A few days ago, I briefly touched on the terrible problems that beset our criminal justice system. Sentencing systems are inconsistent, pro bono attorneys are frequently incompetent or indifferent, support and assistance at the time of release are pathetically inadequate, etc., etc. What are we to do? What should we as a society do to improve this situation?
A partial solution, put together by generous volunteers, is at hand but it needs to be strengthened tremendously and expanded. I am talking about CURE (Citizens United for the Rehabilitation of Errants). CURE began in Austin, Texas back in the 1970’s. An extraordinarily generous and effective couple, Charles and Pauline Sullivan, became conscious of the fact that in the Texas prison system most prisoners were incarcerated far from their hometowns making it difficult if not impossible for relatives to visit them. Charlie and Pauline began to develop an informal busing and carpooling system that would pick people up in one part of the state and take them to where their relatives were in another part. They had no idea that with this wonderful but thoroughly small initiative they would be launching an international program aimed at improving the day-to-day lives of prisoners.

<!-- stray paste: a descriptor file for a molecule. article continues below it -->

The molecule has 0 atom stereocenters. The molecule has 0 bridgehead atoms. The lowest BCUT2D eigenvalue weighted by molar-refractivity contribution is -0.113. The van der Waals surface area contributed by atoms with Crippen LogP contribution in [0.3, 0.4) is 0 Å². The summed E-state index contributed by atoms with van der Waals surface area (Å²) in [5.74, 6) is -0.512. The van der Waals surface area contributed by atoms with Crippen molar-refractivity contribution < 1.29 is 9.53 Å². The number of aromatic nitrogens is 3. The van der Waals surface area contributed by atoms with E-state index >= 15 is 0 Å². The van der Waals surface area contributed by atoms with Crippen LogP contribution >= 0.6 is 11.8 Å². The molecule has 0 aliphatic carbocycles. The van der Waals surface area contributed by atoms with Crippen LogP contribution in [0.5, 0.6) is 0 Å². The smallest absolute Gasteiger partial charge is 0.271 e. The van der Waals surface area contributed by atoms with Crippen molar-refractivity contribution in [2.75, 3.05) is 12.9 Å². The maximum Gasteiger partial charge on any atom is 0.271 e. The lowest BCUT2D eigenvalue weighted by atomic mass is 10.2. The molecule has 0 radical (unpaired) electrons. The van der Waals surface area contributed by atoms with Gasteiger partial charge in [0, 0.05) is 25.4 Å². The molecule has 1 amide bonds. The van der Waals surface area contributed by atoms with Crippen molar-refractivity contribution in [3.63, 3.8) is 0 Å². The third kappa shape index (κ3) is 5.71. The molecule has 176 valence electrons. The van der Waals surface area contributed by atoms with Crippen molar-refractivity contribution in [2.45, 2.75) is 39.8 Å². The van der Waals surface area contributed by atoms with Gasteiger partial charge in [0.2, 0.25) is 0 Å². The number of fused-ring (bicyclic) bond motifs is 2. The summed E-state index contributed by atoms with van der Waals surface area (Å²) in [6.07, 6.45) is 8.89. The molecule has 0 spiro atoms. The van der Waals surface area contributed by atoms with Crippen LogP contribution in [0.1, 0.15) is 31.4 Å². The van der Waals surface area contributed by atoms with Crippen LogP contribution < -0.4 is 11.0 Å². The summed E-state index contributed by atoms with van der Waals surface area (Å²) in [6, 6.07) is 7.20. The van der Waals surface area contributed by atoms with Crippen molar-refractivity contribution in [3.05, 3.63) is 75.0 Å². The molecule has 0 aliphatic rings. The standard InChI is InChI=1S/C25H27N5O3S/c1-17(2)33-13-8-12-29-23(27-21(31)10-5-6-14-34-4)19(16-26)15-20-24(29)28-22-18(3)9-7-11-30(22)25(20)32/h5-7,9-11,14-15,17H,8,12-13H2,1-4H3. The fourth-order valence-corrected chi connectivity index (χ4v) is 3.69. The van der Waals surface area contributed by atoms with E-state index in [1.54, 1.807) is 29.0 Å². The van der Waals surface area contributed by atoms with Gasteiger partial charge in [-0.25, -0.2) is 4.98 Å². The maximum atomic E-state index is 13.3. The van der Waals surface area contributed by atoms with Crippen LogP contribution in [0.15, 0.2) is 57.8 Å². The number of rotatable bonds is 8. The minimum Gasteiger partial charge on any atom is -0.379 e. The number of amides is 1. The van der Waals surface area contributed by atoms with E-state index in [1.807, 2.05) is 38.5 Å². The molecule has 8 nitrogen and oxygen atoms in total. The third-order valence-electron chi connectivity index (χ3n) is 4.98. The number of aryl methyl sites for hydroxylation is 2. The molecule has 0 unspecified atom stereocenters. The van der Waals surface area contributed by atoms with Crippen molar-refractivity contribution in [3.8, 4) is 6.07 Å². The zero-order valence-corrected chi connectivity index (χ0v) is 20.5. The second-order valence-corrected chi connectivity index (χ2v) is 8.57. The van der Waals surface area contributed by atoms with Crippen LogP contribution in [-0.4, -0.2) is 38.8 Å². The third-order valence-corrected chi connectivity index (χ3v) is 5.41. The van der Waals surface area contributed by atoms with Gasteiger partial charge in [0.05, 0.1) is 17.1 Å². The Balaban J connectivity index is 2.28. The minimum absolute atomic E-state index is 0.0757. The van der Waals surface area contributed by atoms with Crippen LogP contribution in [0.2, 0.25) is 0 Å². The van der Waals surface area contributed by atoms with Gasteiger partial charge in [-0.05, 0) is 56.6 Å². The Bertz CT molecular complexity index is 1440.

From time to time, it is necessary that we remember that incarceration is the punishment; that loss of freedom is the punishment. The state should not add to the burdens of those who are incarcerated. Once again, the incarceration itself is the punishment. Society should not add to the punishment already allocated by the judicial system.
More on the good work of Charlie and Pauline later this week. However, if you can’t wait until then, the website address of CURE is www.curenational.org.